Flute and Piano.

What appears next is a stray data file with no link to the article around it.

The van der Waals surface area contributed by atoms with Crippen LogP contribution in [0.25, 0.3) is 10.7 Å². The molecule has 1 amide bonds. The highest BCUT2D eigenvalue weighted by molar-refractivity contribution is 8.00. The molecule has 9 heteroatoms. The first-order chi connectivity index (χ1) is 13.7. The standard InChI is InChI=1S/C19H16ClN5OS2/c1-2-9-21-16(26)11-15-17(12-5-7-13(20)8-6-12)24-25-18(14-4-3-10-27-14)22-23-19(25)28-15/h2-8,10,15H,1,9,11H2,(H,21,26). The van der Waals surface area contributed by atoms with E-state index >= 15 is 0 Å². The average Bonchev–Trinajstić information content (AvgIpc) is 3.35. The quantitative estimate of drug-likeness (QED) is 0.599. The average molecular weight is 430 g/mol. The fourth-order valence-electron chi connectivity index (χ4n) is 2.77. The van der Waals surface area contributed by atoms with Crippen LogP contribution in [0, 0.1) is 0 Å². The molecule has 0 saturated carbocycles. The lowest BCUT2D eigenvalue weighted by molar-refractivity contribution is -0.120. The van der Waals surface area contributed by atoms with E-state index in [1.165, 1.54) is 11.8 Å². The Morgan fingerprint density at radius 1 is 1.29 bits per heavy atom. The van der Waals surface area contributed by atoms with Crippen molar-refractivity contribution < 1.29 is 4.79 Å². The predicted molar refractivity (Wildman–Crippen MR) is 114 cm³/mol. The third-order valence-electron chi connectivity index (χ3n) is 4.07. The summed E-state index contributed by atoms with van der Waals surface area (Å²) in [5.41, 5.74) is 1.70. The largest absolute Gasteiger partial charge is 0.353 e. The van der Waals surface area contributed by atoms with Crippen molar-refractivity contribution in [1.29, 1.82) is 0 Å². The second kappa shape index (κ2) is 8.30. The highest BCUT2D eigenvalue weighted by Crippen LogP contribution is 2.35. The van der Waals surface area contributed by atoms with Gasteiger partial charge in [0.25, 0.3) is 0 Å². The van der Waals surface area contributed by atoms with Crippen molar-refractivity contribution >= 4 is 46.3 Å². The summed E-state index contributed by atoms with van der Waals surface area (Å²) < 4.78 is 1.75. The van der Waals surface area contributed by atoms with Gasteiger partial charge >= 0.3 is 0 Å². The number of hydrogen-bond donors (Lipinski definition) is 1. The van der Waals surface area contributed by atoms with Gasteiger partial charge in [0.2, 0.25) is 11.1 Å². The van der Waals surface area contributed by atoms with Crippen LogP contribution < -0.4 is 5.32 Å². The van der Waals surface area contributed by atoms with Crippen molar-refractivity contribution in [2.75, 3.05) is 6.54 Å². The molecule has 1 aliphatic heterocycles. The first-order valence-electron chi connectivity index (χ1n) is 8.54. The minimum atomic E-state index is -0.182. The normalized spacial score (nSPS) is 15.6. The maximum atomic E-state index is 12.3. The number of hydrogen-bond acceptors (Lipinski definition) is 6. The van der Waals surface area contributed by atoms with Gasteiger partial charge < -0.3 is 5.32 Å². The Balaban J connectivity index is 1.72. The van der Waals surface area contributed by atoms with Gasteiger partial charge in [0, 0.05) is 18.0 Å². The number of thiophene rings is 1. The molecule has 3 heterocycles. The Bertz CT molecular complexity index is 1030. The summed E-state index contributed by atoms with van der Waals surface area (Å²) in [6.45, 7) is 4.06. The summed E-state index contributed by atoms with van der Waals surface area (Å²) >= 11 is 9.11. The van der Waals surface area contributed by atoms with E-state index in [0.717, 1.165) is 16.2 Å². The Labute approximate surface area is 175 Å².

The American Bison, Bison Bison, has taken on a kind of mythical quality in the last hundred years, fueled by its near extinction as much as by Hollywood nostalgia. The facts regarding the largest land animal of North America are much earthier, and in some ways more beautiful than the fiction. It is frighteningly fleet, yet anything but graceful; it eats the native grasses of the high plains, and fertilizes them as well—it is in many ways simply tallgrass with legs; it bellows not with haunting tones, but in fat belches; it conspicuously displays its ridiculuously long black tongue when it does so; its hindquarters are dwarfed by its maned forequarters, so that it resembles a great shaggy comma in its solitary state, and a set of quotation marks when mating. In short, Bison Bison is about as similar to a cow as a volkswagon minibus is to a refrigerator, and is roughly as noble as a potato. It is also wild, solid, and itself, and these are the elements of its character with which Bison Circles is concerned. If it sings, it does so as much in the chewing of the grasses and flowers it consumes as in its flatulent grunts. If it dances, it does so in flurries of heavy hoofbeats. I suppose it also listens to the movement of wind across the hills, the buzz of insects, and the rustle of the tallgrass against its shoulders. When a storm approaches, the Bison gathers with its fellows in a circular fortress of bodies. Its face is always turned toward the wind